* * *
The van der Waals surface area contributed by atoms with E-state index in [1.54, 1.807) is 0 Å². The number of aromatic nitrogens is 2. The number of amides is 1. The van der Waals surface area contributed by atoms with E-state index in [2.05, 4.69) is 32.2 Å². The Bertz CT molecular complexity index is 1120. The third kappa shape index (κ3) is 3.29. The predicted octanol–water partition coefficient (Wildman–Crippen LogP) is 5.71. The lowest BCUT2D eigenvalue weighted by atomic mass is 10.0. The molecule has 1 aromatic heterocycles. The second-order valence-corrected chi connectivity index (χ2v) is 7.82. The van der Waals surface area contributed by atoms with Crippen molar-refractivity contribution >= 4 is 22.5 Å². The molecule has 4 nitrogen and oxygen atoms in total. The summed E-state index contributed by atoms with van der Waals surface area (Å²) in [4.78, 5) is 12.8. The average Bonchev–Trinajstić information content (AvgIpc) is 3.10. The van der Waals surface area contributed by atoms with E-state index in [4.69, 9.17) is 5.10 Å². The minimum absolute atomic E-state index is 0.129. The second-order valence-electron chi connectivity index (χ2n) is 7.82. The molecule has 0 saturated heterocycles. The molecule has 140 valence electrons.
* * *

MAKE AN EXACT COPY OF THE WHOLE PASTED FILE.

The van der Waals surface area contributed by atoms with E-state index in [1.54, 1.807) is 0 Å². The number of aromatic nitrogens is 2. The number of amides is 1. The van der Waals surface area contributed by atoms with E-state index in [2.05, 4.69) is 32.2 Å². The Bertz CT molecular complexity index is 1120. The third kappa shape index (κ3) is 3.29. The predicted octanol–water partition coefficient (Wildman–Crippen LogP) is 5.71. The lowest BCUT2D eigenvalue weighted by atomic mass is 10.0. The molecule has 1 aromatic heterocycles. The second-order valence-corrected chi connectivity index (χ2v) is 7.82. The van der Waals surface area contributed by atoms with Crippen molar-refractivity contribution >= 4 is 22.5 Å². The molecule has 4 nitrogen and oxygen atoms in total. The summed E-state index contributed by atoms with van der Waals surface area (Å²) in [4.78, 5) is 12.8. The average Bonchev–Trinajstić information content (AvgIpc) is 3.10. The van der Waals surface area contributed by atoms with E-state index in [4.69, 9.17) is 5.10 Å². The minimum absolute atomic E-state index is 0.129. The second-order valence-electron chi connectivity index (χ2n) is 7.82. The molecule has 0 saturated heterocycles. The molecule has 140 valence electrons.